The above-mentioned patents and applications are incorporated herein by reference.
It has now been discovered that the aging period required when using a silylated UV screen in a silicone resin coating can be dramatically shortened by prehydrolyzing the silylated UV screen, and, moreover, by catalyzing the prehydrolysis. The hydrolyzed UV screen can then be added to a prepared silicone resin composition and applied without delaying to an unprimed plastic substrate to form, after curing, a tough, mar-resistant, transparent coating thereon. Alternatively, the hydrolysis solution can be diluted in a large volume of alcohol and used directly in the preparation of the silicone resin composition to form a complete coating composition.
The prehydrolysis is typically catalyzed by weak acid, such as acetic acid, although catalysis with base, such as ammonium hydroxide, followed by neutralization with acid or acid-treated material is also contemplated. It has also been discovered that special advantages in terms of short reaction time, controlled hydrolysis, and stability are gained if the hydrolysis catalyst employed is a solid acid- or base-functionalized material, such as acid treated clay or an ion exchange resin, which can be removed by simple filtration and thereby eliminating from the coating composition reactants which may form salts or promote hazing.
Accordingly, it is the object of this invention to provide improved silicone resin coating compositions.
It is a further object of this invention to provide silicone resin coating compositions which will adhere readily to plastic substrates without the use of primers.
It is a further object of this invention to provide silicone resin coating compositions containing silylated UV screening compounds which do not require aging before they are ready for use.
It is a further object of this invention to provide a process for the catalyzed prehydrolysis of silylated UV screening compounds, and their incorporation into silicone resin coatings.
These and other objects are accomplished herein by a coating composition adopted for adhesion to plastic substrates without the use of primers, prepared by:
(i) a silylated ultraviolet light screening compound in the presence of;
(ii) an agent to catalyze hydrolysis of said silylated ultraviolet light screening compound; and thereafter
(B) adding a minor proportion of the hydrolysis product of step (A) to a major proportion of an aqueous partially condensed silicone resin composition including colloidal silica.
In another feature of this invention, a small amount of aqueous silicone resin may be present in the hydrolysis mixture of step (A).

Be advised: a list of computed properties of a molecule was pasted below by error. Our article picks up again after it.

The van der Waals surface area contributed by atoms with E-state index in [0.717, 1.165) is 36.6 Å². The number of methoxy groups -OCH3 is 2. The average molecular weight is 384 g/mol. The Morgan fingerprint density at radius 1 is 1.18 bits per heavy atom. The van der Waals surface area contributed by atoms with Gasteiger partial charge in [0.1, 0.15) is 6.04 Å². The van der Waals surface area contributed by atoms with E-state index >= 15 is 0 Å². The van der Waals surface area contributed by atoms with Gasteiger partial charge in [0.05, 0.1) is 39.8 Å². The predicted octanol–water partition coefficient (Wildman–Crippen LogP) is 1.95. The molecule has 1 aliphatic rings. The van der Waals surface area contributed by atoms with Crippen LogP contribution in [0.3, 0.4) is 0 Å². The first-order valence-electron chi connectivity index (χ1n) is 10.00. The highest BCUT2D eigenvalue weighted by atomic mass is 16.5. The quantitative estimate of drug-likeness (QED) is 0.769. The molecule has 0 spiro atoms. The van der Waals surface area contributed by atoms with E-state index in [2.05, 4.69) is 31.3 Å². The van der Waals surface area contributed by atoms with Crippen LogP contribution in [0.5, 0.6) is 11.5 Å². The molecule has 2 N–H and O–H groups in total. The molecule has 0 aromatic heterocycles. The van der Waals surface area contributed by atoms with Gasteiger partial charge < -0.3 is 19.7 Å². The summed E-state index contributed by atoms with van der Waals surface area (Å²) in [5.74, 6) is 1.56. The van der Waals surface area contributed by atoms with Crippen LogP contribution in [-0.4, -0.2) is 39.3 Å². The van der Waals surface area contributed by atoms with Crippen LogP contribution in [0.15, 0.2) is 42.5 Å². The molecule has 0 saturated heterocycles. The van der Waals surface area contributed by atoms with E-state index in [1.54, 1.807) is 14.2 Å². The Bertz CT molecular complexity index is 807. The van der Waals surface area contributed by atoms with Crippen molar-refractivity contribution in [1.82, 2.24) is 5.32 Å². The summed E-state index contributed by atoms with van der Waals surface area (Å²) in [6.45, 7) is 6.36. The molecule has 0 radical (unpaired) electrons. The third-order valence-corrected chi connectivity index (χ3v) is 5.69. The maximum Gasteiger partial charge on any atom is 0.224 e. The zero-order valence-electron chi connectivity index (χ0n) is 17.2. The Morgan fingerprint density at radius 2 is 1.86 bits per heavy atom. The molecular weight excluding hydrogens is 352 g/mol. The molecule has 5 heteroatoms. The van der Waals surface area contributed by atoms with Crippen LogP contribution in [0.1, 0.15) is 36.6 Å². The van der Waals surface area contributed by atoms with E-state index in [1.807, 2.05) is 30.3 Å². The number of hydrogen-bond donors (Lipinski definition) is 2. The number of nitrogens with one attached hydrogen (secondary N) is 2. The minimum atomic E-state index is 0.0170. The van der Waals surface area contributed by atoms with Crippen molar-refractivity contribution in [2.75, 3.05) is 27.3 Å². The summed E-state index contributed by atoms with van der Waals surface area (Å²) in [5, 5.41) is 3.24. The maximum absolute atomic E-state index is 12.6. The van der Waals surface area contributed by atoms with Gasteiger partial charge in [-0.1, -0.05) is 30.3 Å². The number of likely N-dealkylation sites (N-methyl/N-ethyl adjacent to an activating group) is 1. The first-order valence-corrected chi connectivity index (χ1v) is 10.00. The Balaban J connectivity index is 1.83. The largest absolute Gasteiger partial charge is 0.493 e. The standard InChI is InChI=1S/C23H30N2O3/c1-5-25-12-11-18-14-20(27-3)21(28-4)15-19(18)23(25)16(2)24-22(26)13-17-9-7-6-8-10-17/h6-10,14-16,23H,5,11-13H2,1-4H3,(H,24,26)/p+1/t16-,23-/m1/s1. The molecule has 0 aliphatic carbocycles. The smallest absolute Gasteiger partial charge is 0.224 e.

In another feature of this invention, the hydrolysis product of step (A) can be diluted in a large volume of alcohol, such as isobutanol, and used as a solvent in the preparation of the aqueous partially condensed resin composition including colloidal silica.
The process of preparing the coating compositions of this invention is also contemplated.
The coating compositions of this invention are prepared by prehydrolyzing the silane function of a silylated ultraviolet light (UV) screening compound and adding it to an aqueous silicone resin.
The silylated UV screens which are suitable for this invention have the general formula ##STR1## wherein R1 is hydrogen, C1 -C8 alkyl or halogen; R3 and R4 are hydrogen, C1 -C8 alkoxy, carboxy, halogen, hydroxy, amino, carbethoxy or --Q--(CH2)3 Si(OR2)3 ; Q is --NH-- or --O--; R2 is C1 -C8 alkyl; and a is an integer equal to 1-3 inclusive. These compounds can be made following the description in U.S. Pat. No. 4,278,804 (Ashby et al.), which is incorporated herein by reference.
The silylated UV screens used in accordance with the present invention must be soluble in, and otherwise compatible with, the silicone resin. 4-(3-triethoxysilylpropoxy)-2-hydroxybenzophenone is preferred.
Once hydrolyzed and mixed with the silicone resin, it is believed that the silylated UV screens copolymerize into the silicone, as is suggested by their low volatility upon curing and continuous heating. The UV compounds used in the present invention are particularly effective in protecting polycarbonate from discoloration.
Any amount of silylated UV screen which is effective to prevent discoloration of the substrate to which the composition will be applied can be used herein. In general, it has been found that best results are obtained if the UV screen is employed in amounts from 8 to 20 weight percent of the total solids of the coating composition.
Catalyzed prehydrolysis of the silane function of the silylated UV screen component of the present invention makes it possible to eliminate the long aging period (5 to 10 days) usually required when using a silylated UV screen by providing the silanol functionality necessary for the UV screen to be incorporated into the structure of the silicone resin. In another feature of this invention, the silylated UV screen is prehydrolyzed in the presence of some silicone resin. This may result in a partial copolymerization of the screen and the resin, which may further assist the incorporation of the UV screen into the final silicone resin coating composition. Accordingly, it may be advantageous, in the practice of this invention, to carry out the prehydrolysis of the silylated UV screen in the presence of a small amount of silicone resin, described hereinafter. It is believed that this prevents self-polymerization of the UV screen and its possible precipitation out of the hydrolysis solution.